Harry Reid Isn't Going Anywhere Anytime Soon (Updated)

(Bill Clark/CQ Roll Call)

If Republicans and potential Democratic rivals want Harry Reid’s majority leader title, they’re going to have to knock him out of the ring, because the former boxer has no intent to relinquish his position anytime soon.

"I don't want to do it more than eight more years," the Nevada Democrat said in a Wednesday interview with CQ Roll Call. He even indicated that other Democrats would only get their chance to lead the caucus if they pried the title from his cold, dead hands.

Asked if Democratic Conference Secretary Patty Murray’s recent stints as Reid’s negotiator-in-chief and political guru put the Washingtonian in a position to become leader, Reid quipped, "If I drop dead? I don't know."

He added, "I mean, I will someday. It's just a question of if I do it while I'm here."

Reid is up for re-election in 2016, and he reiterated Wednesday that he intends to run. If he and his Democrats are able to hold onto power for the next eight years, Reid would be the leader for 16 years, matching the record set by the legendary Montana Democrat Mike Mansfield.

But Reid dismissed the idea that he is looking to the Mansfield record as a marker. Reid celebrated his 74th birthday earlier this month, meaning he would be into his 80s by the time his next term would end at the beginning of 2023.

But the Nevada Democrat, who has seen his fair share of tough election battles back home, seems to have plenty of fight left in him — for the political, policy and procedural dust-ups that are sure to come.

For example, Reid said he is prepared to take actions that might further erode the minority’s ability to filibuster. He would not rule out using the "nuclear option" again to change Senate rules and precedents. Just last month, Reid used the controversial procedural tactic to eliminate filibusters on most nominations.

However, he cautioned that he is not threatening to make any new changes in the immediate future.

"I hope we don't, and I hope it's not necessary," Reid said, noting the increase in the number of filibusters over the past several decades. "I'm not precluding anything. It's just according to how we get along here."

He added, “I have no intention of changing the rules tomorrow or the next day or, you know, [in] the foreseeable future, but this is a two-way street. I think that we should start legislating and not [waste] all of our time on nominations. That's all I've been wasting my time on for years here is nominations."

But he did say that he is not willing to reverse the November filibuster rule changes, despite a robust procedural protest from the GOP side over his move to limit debate on nominees with a simple majority vote.

"I mean, having us vote to go in-and-out from executive to legislative session? To hold up just simple nominations for 30 hours?" Reid said of the tactical maneuvering that led to two all-night sessions in the Senate last week, with another such session possible Thursday into Friday.

"I just can't understand how they think it passes the smell test and have us wait as we have for everybody. That isn't the way we used to do things around here, and we can talk about who started it. It really doesn't matter," Reid said.

The interview came soon after the top two Republicans in the Senate again decried Reid's use of the procedural tactic known as filling the amendment tree, which this week precluded senators from offering any amendments to either the budget deal passed Wednesday or the defense authorization that's on track to pass by late Thursday evening.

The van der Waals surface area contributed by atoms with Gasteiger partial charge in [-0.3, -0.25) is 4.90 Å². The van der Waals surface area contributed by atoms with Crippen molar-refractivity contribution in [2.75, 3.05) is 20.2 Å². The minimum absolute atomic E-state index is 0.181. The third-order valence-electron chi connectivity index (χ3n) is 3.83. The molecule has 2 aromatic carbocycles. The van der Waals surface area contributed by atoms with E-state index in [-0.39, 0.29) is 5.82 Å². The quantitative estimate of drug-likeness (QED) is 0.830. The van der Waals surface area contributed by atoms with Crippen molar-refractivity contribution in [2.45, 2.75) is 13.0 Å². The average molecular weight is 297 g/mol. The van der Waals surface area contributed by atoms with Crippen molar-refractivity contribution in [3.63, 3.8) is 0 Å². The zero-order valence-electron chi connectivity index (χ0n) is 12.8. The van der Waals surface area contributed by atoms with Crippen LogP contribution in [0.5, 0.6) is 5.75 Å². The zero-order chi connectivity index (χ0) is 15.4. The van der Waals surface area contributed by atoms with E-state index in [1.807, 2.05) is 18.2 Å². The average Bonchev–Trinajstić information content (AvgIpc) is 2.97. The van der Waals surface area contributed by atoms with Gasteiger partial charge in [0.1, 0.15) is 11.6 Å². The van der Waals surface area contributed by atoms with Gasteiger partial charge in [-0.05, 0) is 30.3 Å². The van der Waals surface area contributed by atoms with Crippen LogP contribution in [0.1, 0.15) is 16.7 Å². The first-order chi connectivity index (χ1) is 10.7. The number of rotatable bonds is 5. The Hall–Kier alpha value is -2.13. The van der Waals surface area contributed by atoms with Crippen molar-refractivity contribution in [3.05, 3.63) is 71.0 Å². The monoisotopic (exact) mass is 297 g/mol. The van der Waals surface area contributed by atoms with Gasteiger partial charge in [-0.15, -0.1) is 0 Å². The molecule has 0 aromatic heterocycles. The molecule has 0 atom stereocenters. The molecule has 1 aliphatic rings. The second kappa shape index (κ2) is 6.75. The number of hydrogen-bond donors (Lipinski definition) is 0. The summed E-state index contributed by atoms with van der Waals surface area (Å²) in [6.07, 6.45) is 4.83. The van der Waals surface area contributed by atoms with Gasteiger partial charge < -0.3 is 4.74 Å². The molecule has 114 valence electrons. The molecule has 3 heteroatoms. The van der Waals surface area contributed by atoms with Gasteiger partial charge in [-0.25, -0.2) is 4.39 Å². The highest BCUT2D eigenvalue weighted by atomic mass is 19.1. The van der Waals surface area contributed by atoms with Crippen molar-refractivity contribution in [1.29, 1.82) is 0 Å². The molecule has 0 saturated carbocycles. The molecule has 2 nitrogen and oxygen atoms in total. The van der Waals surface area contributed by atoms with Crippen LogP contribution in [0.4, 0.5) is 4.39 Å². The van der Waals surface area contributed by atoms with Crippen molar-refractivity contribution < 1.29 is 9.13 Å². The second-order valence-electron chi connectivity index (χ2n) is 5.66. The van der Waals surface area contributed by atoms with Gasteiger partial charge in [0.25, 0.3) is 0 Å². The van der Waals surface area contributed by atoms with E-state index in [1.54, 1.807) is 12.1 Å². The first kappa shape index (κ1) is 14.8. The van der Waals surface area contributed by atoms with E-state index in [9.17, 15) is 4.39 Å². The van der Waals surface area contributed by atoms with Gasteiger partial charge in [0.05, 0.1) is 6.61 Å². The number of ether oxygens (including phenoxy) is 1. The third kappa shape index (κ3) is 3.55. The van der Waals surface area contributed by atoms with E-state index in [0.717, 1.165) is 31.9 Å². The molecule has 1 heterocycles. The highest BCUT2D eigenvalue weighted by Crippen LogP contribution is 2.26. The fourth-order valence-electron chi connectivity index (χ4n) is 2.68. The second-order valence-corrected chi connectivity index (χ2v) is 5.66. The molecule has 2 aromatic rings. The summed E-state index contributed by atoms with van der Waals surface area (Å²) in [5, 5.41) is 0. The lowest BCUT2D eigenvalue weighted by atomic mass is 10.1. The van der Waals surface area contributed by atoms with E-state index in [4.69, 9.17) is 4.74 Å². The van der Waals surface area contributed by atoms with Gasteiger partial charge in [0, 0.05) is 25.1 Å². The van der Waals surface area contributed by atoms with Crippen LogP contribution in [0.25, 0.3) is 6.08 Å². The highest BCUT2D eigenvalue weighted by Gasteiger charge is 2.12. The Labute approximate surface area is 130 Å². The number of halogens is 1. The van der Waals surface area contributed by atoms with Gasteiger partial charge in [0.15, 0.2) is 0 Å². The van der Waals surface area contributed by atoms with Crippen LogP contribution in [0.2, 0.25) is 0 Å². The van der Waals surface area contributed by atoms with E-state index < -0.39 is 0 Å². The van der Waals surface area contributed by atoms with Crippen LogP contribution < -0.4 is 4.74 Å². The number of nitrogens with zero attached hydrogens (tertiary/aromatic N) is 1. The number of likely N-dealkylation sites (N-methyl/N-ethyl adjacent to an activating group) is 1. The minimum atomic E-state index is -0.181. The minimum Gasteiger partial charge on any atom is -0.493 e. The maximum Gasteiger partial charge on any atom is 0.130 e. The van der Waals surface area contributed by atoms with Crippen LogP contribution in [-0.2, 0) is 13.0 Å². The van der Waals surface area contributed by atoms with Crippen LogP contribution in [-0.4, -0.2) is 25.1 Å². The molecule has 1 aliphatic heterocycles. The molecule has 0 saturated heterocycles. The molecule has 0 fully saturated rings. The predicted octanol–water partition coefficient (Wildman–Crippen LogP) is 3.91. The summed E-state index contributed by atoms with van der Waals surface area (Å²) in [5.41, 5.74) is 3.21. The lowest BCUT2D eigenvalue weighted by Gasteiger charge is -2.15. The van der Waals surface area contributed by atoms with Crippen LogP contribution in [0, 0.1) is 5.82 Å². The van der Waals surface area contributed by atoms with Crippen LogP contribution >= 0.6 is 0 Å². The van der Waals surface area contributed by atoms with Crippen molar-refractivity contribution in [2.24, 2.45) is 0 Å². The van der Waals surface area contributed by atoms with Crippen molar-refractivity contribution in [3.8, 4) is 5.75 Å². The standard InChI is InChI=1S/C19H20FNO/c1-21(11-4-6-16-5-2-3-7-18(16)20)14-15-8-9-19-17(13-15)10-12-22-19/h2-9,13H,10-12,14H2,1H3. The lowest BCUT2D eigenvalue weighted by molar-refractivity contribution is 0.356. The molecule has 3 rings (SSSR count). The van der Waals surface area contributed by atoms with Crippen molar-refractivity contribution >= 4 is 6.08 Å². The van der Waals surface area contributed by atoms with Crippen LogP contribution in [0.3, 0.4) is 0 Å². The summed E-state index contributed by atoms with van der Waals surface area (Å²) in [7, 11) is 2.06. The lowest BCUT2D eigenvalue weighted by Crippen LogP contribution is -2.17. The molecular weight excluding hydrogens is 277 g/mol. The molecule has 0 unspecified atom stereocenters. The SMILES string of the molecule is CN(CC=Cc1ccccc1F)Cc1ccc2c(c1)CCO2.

Minority Leader Mitch McConnell of Kentucky and Minority Whip John Cornyn of Texas offered separate rebukes about the amendment process. While Cornyn complained about not being able to offer an amendment related to the shooting at Fort Hood, McConnell warned of what's to come in the future.

"I'd remind my colleagues on the other side that one day they'll find themselves in the minority again. And they should think long and hard about what they're doing to this institution. Because the Senate is bigger than any one party or presidential administration," McConnell said.

Reid offered an alternate explanation: He's burning too much floor time on nominations to allow a more traditional, robust amendment process.

"They complain about no amendments? We can't have amendments," Reid said. "We don't have people running these agencies."

Reid also is in no mood to negotiate with Republicans over the debt ceiling deadline looming in February or March. McConnell said Tuesday that he “can’t imagine” that Republicans would agree to a clean debt limit increase, but Reid flatly rejected any more concessions on budget issues.

“You know what I say to them? If they feel like that, let them default on the debt, because this is not a negotiation. That's the least we can do is pay our bills," Reid said.

Reid also indicated that concessions on the debt ceiling could undermine the budget deal passed by the Senate Wednesday evening.

“I think that this is such a strong statement that the Congress has made that we can work together and why, why botch it up now with a[n] ... illogical, tea-party-driven mentality now on let's default on the debt?”

As for the immediate prospects of holding the majority in next year's elections, Reid maintained his optimism Wednesday. He reiterated his insistence that the negative narrative the White House has been fighting over the Obamacare rollout and other issues is changing.

"We're always very honed-in on the races. We feel pretty good about how things are going," Reid said.